Opinion Outpost Jan. 5

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Oregon takeover
The re-imprisonment scheduled for Monday of two rural Oregon ranchers on arson charges was the catalyst, but not the cause of the armed takeover of federal property by anti-government protestors that began on Saturday.
The incident is the latest symbol of distrust for what some perceive as an overarching and predatory government. It’s a perception that resurfaced with the ascendancy of Barack Obama, but it actually dates back to the Whiskey Rebellion just after the Revolutionary War
—  Brian Levin
CNN

 

The Oregon protest at a federal wildlife refuge has reignited an already intense debate on social media about policing, race and terrorism.
On Saturday, an armed group of antigovernment protesters occupied a remote federal wildlife refuge in Oregon and warned that they would not leave without a fight. The authorities have held back from attempting to stop the protest.
On social media, that led quickly to questions about a double standard, particularly from liberals and the left, who asked: What if the armed men were Muslim or black? They predicted the authorities would have been more forceful.
—  Katie Rogers
The New York Times

 

Bill Cosby

Let us be perfectly clear: Bill Cosby, who was finally arrested and charged for sexual assault … is innocent until proven guilty.  Although at this point, is there a person alive on Earth who believes all the women who accused him are lying in the exact same way?
… This may still be a tough case to prove, but at the very least, we no longer have to listen to his attorneys repeat that he’s never been criminally charged.
— Editorial Board
The Star Ledger 

It’s stunning to me that Bill Cosby has been charged with sexual assault. Yes, most of the dozens of women who have come forward with their allegations seem legitimate enough to have their complaints investigated.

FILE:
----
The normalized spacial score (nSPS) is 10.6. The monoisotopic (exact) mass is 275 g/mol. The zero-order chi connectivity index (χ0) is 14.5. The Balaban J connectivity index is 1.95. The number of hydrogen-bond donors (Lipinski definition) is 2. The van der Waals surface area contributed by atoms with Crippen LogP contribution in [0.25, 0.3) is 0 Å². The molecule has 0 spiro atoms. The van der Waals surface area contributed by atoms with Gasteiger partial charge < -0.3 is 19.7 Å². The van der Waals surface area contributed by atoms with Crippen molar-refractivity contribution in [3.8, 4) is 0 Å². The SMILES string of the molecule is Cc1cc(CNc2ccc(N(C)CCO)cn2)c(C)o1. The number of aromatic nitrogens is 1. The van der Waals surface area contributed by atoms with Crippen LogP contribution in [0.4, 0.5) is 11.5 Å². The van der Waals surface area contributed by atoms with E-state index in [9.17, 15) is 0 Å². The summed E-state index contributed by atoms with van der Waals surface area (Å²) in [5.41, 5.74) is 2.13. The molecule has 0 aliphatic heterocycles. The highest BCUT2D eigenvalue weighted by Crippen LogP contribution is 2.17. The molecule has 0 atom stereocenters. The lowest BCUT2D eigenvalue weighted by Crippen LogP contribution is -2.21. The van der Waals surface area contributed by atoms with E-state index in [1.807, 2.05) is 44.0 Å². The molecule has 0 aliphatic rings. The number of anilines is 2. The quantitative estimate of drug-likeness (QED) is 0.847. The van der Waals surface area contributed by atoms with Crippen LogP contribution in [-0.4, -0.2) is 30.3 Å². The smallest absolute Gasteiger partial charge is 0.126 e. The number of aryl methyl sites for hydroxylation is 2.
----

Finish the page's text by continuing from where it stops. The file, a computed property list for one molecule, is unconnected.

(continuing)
… But the allegations are years, decades old. There is no forensic evidence. There are few corroborating witnesses — or contemporaries who could back up what a woman told her at the time.  I figured the 78-year-old entertainer would live out his days in the disgrace that he seems to have brought upon himself.
… Finally, Bill Cosby and one of his accusers will have their day in court. After months of bad publicity and organizations taking away honors and awards he was once given, it’s time that one of these cases moved from the court of public opinion into a court of justice.
— Carla Hall
The Los Angeles Times

At long last the case against comedian Bill Cosby will move from the court of public opinion— where he long ago was judged guilty of being a sexual predator — to a real courtroom, where at least one accuser will get a chance to tell her story however belatedly.
… Justice in sexual assault cases is often hard to find, but [this is] a start.
— Editorial Staff
The Boston Herald

As this case moves from the comedy club to the courtroom, Cosby is about to face the stinging reality of a celebrity at trial. The notion of a softer “celebrity justice” is a myth. Celebrities are often given harsher treatment in prosecutions. Indeed, celebrity trials are a national pastime in America. Judges and lawyers are transported into their own celebrity realms, while the public sits back to watch the ultimate reality show unfold.
— Jonathan Turley
USA Today

Saudi Arabia & Iran

The execution of the popular Shiite cleric Sheikh Nimr al-Nimr and 46 other prisoners on Jan. 2 was about the worst way Saudi Arabia could have started what promises to be a grim and tumultuous year in the kingdom and across the Middle East. It is hard to imagine that the Sunni rulers of the kingdom were not aware of the sectarian passions the killings would unleash around the region. Saudi Arabia’s rulers may even have counted on the fierce reaction in Iran and elsewhere as a distraction from economic problems at home and to silence dissenters. America’s longstanding alliance with the House of Saud is no reason for the administration to do anything less than clearly condemn this foolhardy and dangerous course.

—  Editorial Board
The New York Times 

Much depends now on events in Saudi Arabia. If protests there grow, and if they are then suppressed by force, followed by more arrests and, potentially, more executions, the situation could slip out of the control of governments in both Tehran and Riyadh. Both Iran and Saudi Arabia are wasting their resources on aggressive foreign policies which have little chance of ultimate success. Both are taking large risks. As they pull back from this crisis it is to be hoped both will exhibit more sense in the future.
— Editorial Staff
The Guardian

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